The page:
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Posts Tagged ‘Book’

ashokbhatia

An annual get-together where families also get invited is a good idea to make people feel the humane side of the organization.

Plan entertainment of all kinds– primarily focused on kids–and see how much the parents love their day (or evening) out. Ensure that spouses hog the limelight – it is they who support the company’s operations in a silent but effective manner.

(Excerpt from my book ‘Surviving in the Corporate Jungle’, the English version of which was released recently.)

(This is how you can lay your hands on the Portuguese version of the book, launched in Portugal during March, 2016.)

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ashokbhatia

Females of almost all species would go to any lengths to protect their cubs. If you falter, they would be quick to tick you off. Let someone else get funny with you, and see how they react.

Never have qualms about reporting to the fairer sex. Take it easy. They are far more professional (and also compassionate) than you imagine. Multi-tasking comes easy to them, what with their having to juggle various roles with aplomb at all times – being a daughter, a wife, a mother, a home maker, a daughter-in-law, and a company executive at the same time. How they still manage to retain their sanity of mind is a potential subject of academic research.

Nature also gave them the exclusive rights for the perpetuation of our species. Encourage those who wish to re-start their careers after a post-delivery sabbatical.

However, managements would do well to avoid getting swayed…

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Excuses

ashokbhatia

How many times can you kill your mother-in-law to avail leave?! Excuses for being late to work and for excessive leaves are a sign of weakness of will power and character.

Offering excuses for a fouled up job is just not done. Be bold, accept your share of the blame, and make amends.

To help your team to grow and zoom, get out of your ivory tower, try to redress their difficulties, and demonstrate your leadership qualities.

(Excerpt from my book ‘Surviving in the Corporate Jungle’, which covers more than hundred topics of interest to managers of all hues, shapes and sizes)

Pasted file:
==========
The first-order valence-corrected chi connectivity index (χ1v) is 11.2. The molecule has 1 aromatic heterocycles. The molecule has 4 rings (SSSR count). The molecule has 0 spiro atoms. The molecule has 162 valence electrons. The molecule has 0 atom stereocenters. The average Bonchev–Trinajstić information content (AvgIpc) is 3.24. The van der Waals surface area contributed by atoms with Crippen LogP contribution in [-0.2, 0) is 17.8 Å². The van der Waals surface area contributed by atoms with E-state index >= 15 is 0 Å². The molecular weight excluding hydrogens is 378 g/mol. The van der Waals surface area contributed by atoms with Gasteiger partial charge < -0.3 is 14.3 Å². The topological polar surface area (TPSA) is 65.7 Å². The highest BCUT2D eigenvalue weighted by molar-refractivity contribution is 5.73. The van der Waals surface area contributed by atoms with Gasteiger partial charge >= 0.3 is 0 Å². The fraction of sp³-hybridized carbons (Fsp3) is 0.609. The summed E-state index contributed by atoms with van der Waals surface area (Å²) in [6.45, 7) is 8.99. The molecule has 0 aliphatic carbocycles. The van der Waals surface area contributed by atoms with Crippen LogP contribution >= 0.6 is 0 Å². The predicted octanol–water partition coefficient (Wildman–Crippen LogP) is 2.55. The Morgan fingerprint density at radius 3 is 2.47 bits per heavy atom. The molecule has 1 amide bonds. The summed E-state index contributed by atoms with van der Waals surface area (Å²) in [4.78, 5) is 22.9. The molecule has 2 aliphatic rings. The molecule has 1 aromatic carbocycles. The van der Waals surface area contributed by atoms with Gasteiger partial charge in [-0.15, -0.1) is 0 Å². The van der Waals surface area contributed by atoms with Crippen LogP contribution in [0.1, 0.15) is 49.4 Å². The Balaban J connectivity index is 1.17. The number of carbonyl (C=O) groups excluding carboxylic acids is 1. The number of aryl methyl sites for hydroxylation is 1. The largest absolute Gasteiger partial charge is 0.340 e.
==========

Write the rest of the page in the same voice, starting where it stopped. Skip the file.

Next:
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ashokbhatia

ethics and values

We do not necessarily need a degree from Harvard to realize the difference between right and wrong. The Moral Compass within us is capable of telling us if we are on the right path.

Human values form the inner core of our personalities. These keep nudging us to be good human beings.

If ‘Values’ are the cause, ‘Ethics’ are the effect. If our value system is in place, our outward behaviour and conduct shall be ethical. Same is true of organizations, where the underlying culture determines the response of its key managers to tough business situations.

A company which believes in human values would handle a separation differently. When ramping down a business, good performers could get helped to secure career opportunities elsewhere. A star performer who has made up her mind to leave would get treated with great respect, thereby making her a valuable brand ambassador for the company.

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ashokbhatia

Designations are not important in cases where the external exposure of the employee is minimal. They form the psychological part of an employee’s compensation package.

For those whose role demands an external exposure, a higher sounding designation would improve the canvas of opportunities, enabling a faster realization of the company’s goals.

For employees who have outlived their core utility in companies which believe in firing people only when there is a disaster of a nuclear nature, an improvement in designation would be an invaluable tool in the company’s Human Resources arsenal.